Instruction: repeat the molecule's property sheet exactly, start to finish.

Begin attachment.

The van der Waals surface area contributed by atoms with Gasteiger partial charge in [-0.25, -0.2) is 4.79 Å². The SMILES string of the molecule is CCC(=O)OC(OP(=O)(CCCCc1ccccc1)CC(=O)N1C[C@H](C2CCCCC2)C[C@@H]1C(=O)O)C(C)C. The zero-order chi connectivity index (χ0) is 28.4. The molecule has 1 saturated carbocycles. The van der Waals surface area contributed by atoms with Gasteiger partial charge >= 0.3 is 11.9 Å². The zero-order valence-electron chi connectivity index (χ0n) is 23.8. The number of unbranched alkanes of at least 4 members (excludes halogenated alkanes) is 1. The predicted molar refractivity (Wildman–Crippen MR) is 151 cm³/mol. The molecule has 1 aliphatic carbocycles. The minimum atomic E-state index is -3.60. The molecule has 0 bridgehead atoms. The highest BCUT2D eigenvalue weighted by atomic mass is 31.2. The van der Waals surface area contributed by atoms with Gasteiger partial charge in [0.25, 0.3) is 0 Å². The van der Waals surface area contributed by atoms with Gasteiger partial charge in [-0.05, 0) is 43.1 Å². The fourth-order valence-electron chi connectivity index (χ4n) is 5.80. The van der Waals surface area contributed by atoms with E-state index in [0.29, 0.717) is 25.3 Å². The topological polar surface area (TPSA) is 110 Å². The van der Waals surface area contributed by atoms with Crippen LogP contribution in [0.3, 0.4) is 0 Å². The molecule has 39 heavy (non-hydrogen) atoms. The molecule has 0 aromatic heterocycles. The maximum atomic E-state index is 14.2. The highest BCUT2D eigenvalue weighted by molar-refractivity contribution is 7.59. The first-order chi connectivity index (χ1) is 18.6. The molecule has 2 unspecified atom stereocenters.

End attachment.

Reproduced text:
The van der Waals surface area contributed by atoms with Gasteiger partial charge in [-0.25, -0.2) is 4.79 Å². The SMILES string of the molecule is CCC(=O)OC(OP(=O)(CCCCc1ccccc1)CC(=O)N1C[C@H](C2CCCCC2)C[C@@H]1C(=O)O)C(C)C. The zero-order chi connectivity index (χ0) is 28.4. The molecule has 1 saturated carbocycles. The van der Waals surface area contributed by atoms with Gasteiger partial charge >= 0.3 is 11.9 Å². The zero-order valence-electron chi connectivity index (χ0n) is 23.8. The number of unbranched alkanes of at least 4 members (excludes halogenated alkanes) is 1. The predicted molar refractivity (Wildman–Crippen MR) is 151 cm³/mol. The molecule has 1 aliphatic carbocycles. The minimum atomic E-state index is -3.60. The molecule has 0 bridgehead atoms. The highest BCUT2D eigenvalue weighted by atomic mass is 31.2. The van der Waals surface area contributed by atoms with Gasteiger partial charge in [0.25, 0.3) is 0 Å². The van der Waals surface area contributed by atoms with Gasteiger partial charge in [-0.05, 0) is 43.1 Å². The fourth-order valence-electron chi connectivity index (χ4n) is 5.80. The van der Waals surface area contributed by atoms with E-state index in [0.29, 0.717) is 25.3 Å². The topological polar surface area (TPSA) is 110 Å². The van der Waals surface area contributed by atoms with Crippen LogP contribution in [0.3, 0.4) is 0 Å². The molecule has 39 heavy (non-hydrogen) atoms. The molecule has 0 aromatic heterocycles. The maximum atomic E-state index is 14.2. The highest BCUT2D eigenvalue weighted by molar-refractivity contribution is 7.59. The first-order chi connectivity index (χ1) is 18.6. The molecule has 2 unspecified atom stereocenters.